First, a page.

In a key decision that will likely boost similar claims by bond insurers against banks, Judge Crotty ruled that bond insurer Syncora could force EMC, a former Bear Stearns business unit now owned by JP Morgan, to buy back home equity loans that were pooled together and used as collateral for notes sold to investors, when those loans did not meet the standards warranted, even without a showing that the breaches caused the loans to default:
The repurchase provision requires EMC to cure, repurchase, or substitute HELOC loans in the event that EMC breaches any loan-level representation or warranty. This duty arises only where the breach “materially and adversely affects the value of the interests of the Purchaser, the Noteholders, the Indenture Trustee or the Note Insurer in any of the HELOCs,” or where the breach “adversely affects the interests of the Note Insurer.” (MLPA § 7.) Under Syncora’s reading, a breach of the representations and warranties is itself an “adverse effect” on its interests as an insurer sufficient to trigger the repurchase remedy. EMC argues that Syncora’s interpretation renders the “adversely affects” requirement meaningless, and that the language requires Syncora to show actual pecuniary loss resulting from a breach. Whether a breach of representations and warranties alone can trigger the repurchase provision turns in part on the nature and scope of an insurer’s “interests” under New York law. New York law provides that an insurer has an interest in receiving complete and accurate information before deciding whether to issue a policy. See Lin v. Metropolitan Life Ins. Co., No. 07 Civ. 3218, 2009 WL 806572, at *1 (S.D.N.Y. Mar. 30, 2009); N.Y. Ins. Law § 3105(a) (defining “representation” as “a statement as to past or present fact, made to the insurer by . . . the applicant for insurance or the prospective insured, at or before the making of the insurance contract as an inducement to the making thereof”). “Insurance is the business of pricing risk; and it cannot function efficiently if the insured conceals or misrepresents the risks a policy covers.” Lin, 2009 WL 806572, at *1 . . . . . A breach of these warranties, if proven, would have adversely affected Syncora’s interests as an insurer. . . . . EMC contends that any increased risk to Syncora as a result of the alleged breaches does not adversely affect Syncora’s interest unless the breach caused a loan to default. (Def’s Mem. at 15-16.) In essence, EMC argues, the repurchase provision contemplated a remedy only where breached representations and warranties caused actual adverse effect, and not simply an increase in risk. But nothing in the language of the parties’ agreements provides for this result, and New York law does not support EMC’s construction. See, e.g., Paneccasio v. Unisource Worldwide, 532 F.3d 101, 111 (2d Cir. 2008). Contrary to EMC’s argument, the parties’ written agreements do not provide that breaches of representations or warranties must cause any HELOC loan to default, before the Note Insurer can enforce its remedies under the repurchase provision. Had the parties intended this requirement, they could have included such language. They did not, and the Court will not do so now “under the guise of interpreting the writing.” See Reiss v. Fin. Performance Corp., 97 N.Y.2d 195, 199 (2001) (citation omitted).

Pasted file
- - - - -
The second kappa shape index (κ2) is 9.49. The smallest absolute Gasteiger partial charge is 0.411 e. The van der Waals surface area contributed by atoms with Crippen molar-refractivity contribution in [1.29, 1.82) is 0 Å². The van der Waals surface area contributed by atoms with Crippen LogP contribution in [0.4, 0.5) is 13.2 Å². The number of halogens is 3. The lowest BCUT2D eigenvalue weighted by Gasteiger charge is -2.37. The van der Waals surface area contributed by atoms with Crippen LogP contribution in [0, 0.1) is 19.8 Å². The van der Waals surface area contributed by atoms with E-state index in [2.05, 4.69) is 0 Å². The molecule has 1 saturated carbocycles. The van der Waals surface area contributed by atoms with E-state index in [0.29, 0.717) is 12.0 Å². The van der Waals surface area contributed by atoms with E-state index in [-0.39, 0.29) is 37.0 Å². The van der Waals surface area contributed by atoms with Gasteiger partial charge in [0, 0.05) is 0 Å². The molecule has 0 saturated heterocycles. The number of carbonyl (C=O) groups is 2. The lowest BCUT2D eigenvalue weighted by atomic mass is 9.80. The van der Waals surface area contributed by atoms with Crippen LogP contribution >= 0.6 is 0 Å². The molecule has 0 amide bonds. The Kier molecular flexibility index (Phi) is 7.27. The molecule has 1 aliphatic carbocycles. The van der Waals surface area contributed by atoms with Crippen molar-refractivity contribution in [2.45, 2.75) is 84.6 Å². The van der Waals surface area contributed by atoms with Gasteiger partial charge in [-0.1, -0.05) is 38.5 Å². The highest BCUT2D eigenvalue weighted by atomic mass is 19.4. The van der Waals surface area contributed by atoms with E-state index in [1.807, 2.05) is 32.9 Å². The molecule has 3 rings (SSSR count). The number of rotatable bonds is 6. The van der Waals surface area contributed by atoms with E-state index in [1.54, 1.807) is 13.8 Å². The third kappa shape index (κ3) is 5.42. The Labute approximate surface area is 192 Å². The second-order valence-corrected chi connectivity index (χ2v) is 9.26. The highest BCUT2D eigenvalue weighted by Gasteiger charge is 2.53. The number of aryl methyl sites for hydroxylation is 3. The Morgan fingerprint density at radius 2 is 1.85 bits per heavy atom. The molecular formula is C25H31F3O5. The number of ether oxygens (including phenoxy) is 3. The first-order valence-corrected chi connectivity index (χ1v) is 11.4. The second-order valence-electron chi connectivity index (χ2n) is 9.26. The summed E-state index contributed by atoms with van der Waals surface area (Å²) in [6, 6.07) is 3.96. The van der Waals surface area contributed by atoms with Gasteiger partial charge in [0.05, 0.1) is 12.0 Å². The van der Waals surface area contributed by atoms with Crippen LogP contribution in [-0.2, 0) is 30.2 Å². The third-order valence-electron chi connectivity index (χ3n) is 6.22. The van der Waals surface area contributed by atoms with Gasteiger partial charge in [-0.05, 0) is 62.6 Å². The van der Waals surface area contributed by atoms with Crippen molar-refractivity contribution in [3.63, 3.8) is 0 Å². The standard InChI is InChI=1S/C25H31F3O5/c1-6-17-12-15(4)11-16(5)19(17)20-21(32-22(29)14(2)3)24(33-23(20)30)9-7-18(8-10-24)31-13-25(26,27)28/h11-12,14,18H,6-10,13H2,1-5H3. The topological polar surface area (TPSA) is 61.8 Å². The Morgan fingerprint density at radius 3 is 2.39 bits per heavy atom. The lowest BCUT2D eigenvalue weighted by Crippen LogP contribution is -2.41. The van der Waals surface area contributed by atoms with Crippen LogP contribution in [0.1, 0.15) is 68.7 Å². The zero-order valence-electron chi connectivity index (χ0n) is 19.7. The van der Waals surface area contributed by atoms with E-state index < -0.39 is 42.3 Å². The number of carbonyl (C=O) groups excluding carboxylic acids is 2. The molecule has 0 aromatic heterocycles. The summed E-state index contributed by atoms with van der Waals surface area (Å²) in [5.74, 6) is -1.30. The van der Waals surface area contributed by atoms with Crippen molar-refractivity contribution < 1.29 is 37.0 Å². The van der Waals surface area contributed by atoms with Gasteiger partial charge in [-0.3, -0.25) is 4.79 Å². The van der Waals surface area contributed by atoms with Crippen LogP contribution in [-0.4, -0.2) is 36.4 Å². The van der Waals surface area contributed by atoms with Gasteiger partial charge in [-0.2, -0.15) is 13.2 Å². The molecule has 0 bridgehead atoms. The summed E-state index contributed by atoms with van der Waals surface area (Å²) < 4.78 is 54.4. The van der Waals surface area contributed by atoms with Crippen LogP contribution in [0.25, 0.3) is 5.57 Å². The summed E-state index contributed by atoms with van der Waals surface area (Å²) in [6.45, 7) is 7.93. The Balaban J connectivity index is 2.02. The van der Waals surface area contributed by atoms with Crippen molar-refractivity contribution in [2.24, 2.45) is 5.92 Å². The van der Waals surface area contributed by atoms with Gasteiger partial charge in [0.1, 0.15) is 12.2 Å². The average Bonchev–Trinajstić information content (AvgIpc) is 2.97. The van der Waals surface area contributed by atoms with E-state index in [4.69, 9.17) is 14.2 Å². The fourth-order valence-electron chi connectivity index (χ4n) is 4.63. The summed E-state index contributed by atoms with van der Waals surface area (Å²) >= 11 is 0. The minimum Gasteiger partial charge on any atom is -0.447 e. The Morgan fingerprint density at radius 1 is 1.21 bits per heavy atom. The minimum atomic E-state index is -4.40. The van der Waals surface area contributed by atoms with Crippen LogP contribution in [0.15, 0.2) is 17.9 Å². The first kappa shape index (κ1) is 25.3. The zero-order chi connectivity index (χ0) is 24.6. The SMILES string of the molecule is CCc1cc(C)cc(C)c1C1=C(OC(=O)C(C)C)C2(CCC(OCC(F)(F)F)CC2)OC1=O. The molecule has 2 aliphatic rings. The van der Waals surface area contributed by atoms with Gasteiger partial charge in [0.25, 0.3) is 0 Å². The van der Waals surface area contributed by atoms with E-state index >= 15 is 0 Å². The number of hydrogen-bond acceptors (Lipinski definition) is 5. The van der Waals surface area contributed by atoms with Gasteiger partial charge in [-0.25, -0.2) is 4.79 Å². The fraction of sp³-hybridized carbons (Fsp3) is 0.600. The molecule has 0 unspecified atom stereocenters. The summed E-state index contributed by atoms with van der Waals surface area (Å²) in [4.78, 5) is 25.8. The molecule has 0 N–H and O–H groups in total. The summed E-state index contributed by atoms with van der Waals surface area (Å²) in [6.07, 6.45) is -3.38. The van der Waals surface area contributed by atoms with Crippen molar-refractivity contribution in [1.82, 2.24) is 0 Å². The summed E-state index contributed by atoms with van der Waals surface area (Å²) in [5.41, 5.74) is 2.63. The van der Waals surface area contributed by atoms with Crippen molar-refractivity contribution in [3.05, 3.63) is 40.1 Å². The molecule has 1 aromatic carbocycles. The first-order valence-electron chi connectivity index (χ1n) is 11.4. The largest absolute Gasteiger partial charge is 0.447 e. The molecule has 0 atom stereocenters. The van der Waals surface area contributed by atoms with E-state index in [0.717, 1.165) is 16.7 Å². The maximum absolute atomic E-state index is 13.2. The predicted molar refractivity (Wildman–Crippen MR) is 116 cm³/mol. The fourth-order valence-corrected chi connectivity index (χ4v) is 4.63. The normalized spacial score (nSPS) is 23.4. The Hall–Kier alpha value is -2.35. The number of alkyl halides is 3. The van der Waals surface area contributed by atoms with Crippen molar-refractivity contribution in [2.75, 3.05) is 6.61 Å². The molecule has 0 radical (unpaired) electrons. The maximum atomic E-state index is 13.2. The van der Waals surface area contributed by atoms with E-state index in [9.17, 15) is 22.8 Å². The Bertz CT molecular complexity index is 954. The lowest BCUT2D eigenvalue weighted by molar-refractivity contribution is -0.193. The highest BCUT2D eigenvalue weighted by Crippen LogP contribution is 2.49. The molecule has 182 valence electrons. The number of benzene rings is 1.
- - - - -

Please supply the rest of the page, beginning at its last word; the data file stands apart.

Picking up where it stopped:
(H/T Alison Frankel)